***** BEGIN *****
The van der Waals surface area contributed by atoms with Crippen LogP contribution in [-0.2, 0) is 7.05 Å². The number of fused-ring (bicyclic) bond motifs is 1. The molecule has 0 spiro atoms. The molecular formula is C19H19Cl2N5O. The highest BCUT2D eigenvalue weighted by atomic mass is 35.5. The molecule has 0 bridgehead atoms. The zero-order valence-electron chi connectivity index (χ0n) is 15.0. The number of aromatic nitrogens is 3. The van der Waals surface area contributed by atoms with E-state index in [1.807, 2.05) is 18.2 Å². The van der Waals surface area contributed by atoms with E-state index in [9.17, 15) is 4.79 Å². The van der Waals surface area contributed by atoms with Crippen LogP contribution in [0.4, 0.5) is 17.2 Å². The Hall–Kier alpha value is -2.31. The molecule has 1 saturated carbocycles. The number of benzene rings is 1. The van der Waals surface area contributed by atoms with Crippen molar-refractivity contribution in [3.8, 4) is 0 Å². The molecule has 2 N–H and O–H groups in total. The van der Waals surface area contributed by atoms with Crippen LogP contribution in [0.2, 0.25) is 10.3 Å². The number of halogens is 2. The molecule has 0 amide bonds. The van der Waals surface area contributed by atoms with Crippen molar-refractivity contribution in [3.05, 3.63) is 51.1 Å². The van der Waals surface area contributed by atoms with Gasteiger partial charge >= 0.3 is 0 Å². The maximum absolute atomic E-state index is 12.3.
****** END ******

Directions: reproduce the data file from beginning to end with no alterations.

The van der Waals surface area contributed by atoms with Crippen LogP contribution in [-0.2, 0) is 7.05 Å². The number of fused-ring (bicyclic) bond motifs is 1. The molecule has 0 spiro atoms. The molecular formula is C19H19Cl2N5O. The highest BCUT2D eigenvalue weighted by atomic mass is 35.5. The molecule has 0 bridgehead atoms. The zero-order valence-electron chi connectivity index (χ0n) is 15.0. The number of aromatic nitrogens is 3. The van der Waals surface area contributed by atoms with E-state index in [1.807, 2.05) is 18.2 Å². The van der Waals surface area contributed by atoms with E-state index in [9.17, 15) is 4.79 Å². The van der Waals surface area contributed by atoms with Crippen LogP contribution in [0.4, 0.5) is 17.2 Å². The Hall–Kier alpha value is -2.31. The molecule has 1 saturated carbocycles. The number of benzene rings is 1. The van der Waals surface area contributed by atoms with Crippen molar-refractivity contribution in [3.8, 4) is 0 Å². The molecule has 2 N–H and O–H groups in total. The van der Waals surface area contributed by atoms with Crippen LogP contribution in [0.2, 0.25) is 10.3 Å². The number of halogens is 2. The molecule has 0 amide bonds. The van der Waals surface area contributed by atoms with Crippen molar-refractivity contribution in [3.05, 3.63) is 51.1 Å². The van der Waals surface area contributed by atoms with Gasteiger partial charge >= 0.3 is 0 Å². The maximum absolute atomic E-state index is 12.3.